Joseph W. Bendersky of Telos has an article up on Frankfurt School luminary Max Horkheimer and his defense of militant democracy against enemies of the fascist and communist variety, in that order. He documents Horkheimer’s history as staunch advocate of state power to expunge from society the remnants of (even potential) fascist thought and behavior during WW2, to the 1960s, when he similarly saw such a threat from the generically fascist tendencies of the student movement, and likewise supported the state in efforts to suppress its influence.
In the words of Horkheimer, which Bendersky also highlights:
Fighting Anti-Semitism requires a militant policy opposed to fascism in all its forms within and without, and in all ways of life. We know that the defense of France collapsed because its democratic government had not succeeded in extirpating the fascist sympathies within the army and civil service, not to speak of the press and other important branches of public life. One of the means for preparing public opinion to demand such measures [emphasis mine] is to teach them that a strong central government able and willing to take effective action against fascism is not incompatible with democracy.
An interesting (and honest) way of putting it, “preparing public opinion.” Bendersky makes a good point further on:
The political as well as practical implications of the demanded “militant policy” are naturally quite extensive and complex. Among other things, it assumes an ability to identify “fascist sympathies” among citizens in civil society and government.
Philip Jenkins, writing at The American Conservative, details just how one may go about identifying such “fascist sympathies”: Seek the advice of professional anti-fascists. Critical of the alarmism surrounding the militia movement in the 90s, he fears such alarmism may be making a comeback with the new Democratic administration. The “expertise” of non-government affiliated organizations will be sought:
Private organizations also provide an institutional foundation for a war on domestic terror. Plenty of liberal pressure groups are only too willing to offer their services in identifying far-Right activists and painting them in the most damaging and alarming colors. Some of the most successful through the years have been the Anti-Defamation League, the Feminist Majority Foundation, and the Southern Poverty Law Center (SPLC), with its affiliated Intelligence Project (formerly Klanwatch). While there is no reason to doubt the sincerity of their convictions, such groups would gain immensely from a new political emphasis on militias or rightist groups[…]If a full-fledged right-wing terror network is not available, such pressure groups have every interest in hyping one into existence.
About as reliable as referring to the NRA for statistics on homicides involving legally obtained firearms.
It’s not particularly compelling evidence to rely on the activities of past Democratic administrations, and the voting record on H.R. 1955, or “Violent Radicalization and Homegrown Terrorism Prevention Act of 2007,” reveals Republicans just as eager (given their share of the House) to employ the state in such a “politically correct” way. But it’s a reasonable assertion for a popular political magazine.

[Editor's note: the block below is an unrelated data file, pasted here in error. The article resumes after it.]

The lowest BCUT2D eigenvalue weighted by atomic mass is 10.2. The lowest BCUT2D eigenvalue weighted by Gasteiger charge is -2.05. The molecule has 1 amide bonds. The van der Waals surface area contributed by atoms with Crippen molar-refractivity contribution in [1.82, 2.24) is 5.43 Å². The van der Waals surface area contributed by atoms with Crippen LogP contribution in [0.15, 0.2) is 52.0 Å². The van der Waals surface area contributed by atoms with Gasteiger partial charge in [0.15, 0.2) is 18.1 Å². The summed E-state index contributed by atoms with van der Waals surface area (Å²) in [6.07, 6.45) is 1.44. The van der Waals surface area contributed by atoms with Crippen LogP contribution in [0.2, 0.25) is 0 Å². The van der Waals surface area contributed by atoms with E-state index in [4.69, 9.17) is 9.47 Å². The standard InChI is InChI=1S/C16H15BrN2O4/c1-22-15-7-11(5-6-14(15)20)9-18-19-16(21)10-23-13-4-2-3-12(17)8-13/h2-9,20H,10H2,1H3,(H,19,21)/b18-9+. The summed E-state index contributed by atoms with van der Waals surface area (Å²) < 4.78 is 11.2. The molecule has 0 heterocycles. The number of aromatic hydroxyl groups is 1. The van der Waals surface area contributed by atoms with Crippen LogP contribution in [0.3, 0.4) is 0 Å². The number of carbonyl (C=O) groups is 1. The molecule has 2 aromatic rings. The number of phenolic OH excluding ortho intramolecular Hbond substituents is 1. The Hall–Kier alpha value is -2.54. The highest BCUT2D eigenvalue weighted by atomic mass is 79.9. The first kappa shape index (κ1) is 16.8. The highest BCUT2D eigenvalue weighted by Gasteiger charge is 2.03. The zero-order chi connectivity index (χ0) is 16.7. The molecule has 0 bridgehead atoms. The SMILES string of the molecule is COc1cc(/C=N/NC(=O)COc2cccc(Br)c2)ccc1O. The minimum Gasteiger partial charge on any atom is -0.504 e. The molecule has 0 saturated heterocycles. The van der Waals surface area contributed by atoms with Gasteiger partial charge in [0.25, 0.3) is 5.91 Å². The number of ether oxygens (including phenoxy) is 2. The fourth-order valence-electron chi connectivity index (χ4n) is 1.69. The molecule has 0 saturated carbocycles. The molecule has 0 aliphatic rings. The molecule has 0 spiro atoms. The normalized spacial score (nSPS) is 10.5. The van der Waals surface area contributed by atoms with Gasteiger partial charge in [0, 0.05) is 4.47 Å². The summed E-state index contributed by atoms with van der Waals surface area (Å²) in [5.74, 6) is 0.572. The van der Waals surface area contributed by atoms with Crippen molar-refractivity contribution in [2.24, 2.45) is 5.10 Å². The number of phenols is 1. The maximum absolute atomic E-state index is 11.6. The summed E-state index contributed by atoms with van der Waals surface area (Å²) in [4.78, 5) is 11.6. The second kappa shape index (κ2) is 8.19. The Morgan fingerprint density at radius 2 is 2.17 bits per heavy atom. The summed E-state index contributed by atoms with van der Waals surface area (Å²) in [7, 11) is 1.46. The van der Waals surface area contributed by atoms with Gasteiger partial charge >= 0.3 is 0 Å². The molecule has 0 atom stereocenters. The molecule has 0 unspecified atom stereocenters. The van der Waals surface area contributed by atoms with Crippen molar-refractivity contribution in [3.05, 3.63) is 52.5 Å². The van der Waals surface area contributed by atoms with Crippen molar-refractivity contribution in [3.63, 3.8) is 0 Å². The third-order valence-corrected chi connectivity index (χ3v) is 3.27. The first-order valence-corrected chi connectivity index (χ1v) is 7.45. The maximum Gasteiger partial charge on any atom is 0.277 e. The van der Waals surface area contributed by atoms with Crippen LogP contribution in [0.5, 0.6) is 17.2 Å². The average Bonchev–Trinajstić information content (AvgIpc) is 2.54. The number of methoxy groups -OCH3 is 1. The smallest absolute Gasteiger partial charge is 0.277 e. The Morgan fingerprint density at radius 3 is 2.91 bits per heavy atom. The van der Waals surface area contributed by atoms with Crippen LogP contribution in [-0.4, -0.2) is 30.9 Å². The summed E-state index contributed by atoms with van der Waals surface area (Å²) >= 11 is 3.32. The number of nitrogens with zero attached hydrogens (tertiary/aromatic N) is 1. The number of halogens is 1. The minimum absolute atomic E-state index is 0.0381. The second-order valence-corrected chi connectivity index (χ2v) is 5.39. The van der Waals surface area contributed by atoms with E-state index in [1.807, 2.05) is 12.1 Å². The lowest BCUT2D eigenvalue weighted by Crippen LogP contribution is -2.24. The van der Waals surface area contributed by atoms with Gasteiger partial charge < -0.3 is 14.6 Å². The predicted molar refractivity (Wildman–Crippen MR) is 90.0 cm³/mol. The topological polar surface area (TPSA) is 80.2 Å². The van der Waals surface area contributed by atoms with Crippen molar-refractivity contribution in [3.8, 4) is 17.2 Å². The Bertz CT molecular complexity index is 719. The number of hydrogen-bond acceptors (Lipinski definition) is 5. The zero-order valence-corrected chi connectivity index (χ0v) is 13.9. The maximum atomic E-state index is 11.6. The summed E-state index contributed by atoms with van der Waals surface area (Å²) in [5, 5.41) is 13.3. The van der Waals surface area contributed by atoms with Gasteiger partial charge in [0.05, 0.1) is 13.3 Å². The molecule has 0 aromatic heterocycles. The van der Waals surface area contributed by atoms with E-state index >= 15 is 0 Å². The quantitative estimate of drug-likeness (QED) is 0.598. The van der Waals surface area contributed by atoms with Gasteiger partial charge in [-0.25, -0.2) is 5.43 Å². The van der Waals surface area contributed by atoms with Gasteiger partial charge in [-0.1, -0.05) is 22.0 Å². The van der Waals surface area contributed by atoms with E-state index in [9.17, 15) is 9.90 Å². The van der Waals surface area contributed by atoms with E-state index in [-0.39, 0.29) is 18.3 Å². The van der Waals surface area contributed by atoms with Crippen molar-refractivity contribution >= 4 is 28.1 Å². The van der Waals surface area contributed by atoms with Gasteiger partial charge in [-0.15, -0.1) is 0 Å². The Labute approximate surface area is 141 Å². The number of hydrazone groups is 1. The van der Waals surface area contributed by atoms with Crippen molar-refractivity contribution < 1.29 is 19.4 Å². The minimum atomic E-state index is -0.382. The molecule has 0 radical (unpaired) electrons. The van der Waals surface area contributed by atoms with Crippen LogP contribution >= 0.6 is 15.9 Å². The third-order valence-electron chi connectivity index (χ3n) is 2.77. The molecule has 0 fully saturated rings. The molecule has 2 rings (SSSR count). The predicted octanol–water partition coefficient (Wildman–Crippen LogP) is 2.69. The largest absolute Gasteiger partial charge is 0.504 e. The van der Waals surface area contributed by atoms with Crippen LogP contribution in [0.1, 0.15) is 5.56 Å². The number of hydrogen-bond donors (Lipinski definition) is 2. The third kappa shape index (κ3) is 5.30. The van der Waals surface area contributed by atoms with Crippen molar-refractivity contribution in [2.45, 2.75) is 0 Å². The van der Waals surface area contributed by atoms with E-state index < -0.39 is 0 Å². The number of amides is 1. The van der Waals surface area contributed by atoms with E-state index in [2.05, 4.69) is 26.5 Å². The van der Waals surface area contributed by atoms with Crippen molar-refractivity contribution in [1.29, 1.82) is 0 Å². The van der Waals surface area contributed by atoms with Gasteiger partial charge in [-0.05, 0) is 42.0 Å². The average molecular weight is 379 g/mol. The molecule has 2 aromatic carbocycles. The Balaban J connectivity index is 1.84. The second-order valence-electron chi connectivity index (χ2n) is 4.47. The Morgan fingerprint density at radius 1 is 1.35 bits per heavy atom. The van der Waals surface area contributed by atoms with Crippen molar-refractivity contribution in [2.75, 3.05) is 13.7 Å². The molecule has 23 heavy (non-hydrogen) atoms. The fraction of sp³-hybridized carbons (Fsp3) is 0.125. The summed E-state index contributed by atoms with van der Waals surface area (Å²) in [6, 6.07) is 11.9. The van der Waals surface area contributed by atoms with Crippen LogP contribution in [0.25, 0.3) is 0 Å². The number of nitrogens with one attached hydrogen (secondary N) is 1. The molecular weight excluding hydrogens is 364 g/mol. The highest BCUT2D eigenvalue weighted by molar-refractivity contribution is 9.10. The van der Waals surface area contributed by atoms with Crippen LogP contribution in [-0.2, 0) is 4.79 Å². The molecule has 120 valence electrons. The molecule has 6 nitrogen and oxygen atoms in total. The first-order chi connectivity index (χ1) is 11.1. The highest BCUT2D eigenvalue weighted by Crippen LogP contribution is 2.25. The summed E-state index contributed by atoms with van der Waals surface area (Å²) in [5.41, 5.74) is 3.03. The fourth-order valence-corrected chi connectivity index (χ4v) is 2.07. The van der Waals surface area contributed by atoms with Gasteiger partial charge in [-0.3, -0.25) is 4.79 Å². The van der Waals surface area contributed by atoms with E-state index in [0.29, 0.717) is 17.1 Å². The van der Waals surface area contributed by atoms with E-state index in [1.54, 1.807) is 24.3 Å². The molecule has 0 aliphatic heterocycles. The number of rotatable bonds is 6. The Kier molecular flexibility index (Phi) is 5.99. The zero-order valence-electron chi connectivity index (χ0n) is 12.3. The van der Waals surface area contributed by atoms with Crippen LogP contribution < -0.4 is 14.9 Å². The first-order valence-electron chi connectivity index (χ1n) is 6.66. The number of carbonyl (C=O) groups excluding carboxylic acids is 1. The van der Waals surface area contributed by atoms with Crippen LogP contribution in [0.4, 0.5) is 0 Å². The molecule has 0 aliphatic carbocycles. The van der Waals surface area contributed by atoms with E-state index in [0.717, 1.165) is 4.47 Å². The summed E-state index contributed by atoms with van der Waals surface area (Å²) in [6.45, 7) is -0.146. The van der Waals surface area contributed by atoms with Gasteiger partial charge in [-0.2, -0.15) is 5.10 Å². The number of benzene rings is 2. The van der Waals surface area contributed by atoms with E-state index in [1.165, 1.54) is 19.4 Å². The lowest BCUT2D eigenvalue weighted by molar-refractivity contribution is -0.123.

He cites some of the books written in the 90s that attest to the climate of fear surrounding right-wing militias, obviously encouraged by the Oklahoma City bombing. One is Harvest of Rage, which Keith Preston has actually recommended due to its sympathetic tone. If any of the other books are like HOR, it may be misleading to use these writings as evidence of an irrational and exuberant “antifa” zeitgeist.
Getting back to Horkheimer; ironically, according to Paul Berman in Power and the Idealists, it was the student movement of the 1960s that can probably claim more allegiance to the anti-fascist cause than someone of Horkheimer’s ilk. In Phillip Hammond’s review of PATI, he writes:
Part of the fascination with the Nazi era was that, as Berman notes, the 1960s students were trying to live up to the generation who had fought the historic anti-fascist battles of the 1930s and 40s. Compared with the wartime résistant generation, the student radicals suspected that they might be ‘the generation of the second-rate… résistants with nothing to resist’.
Seen in this light, Horkheimer is more of an anti-totalitarian social democrat of the Hannah Arendt variety than a staunch anti-fascist, however much he may remain a “militant” devotee of democracy. Indeed, the biggest anti-fascists per se are die-hard (non-anarchist, perhaps?) communists, who rather inevitably end up taking on the generic fascist inclination toward authoritarianism, and the eradication of the bourgeois “civil liberties” which only serve to allow fascists to peddle their nonsense.
Unfortunately, as Bendersky makes clear, Horkheimer was all too willing to indulge in the sort of measures that attract the wrath of genuine liberals, i.e. those with no tolerance for the intolerance of surveilling police-states (or the threat thereof). Not that said genuine liberals believe there can never be such dreadful consequentialist calculations involving liberty vs. security, but that in every historical narrative of the necessity of such tradeoffs it’s been mostly or completely bullshit.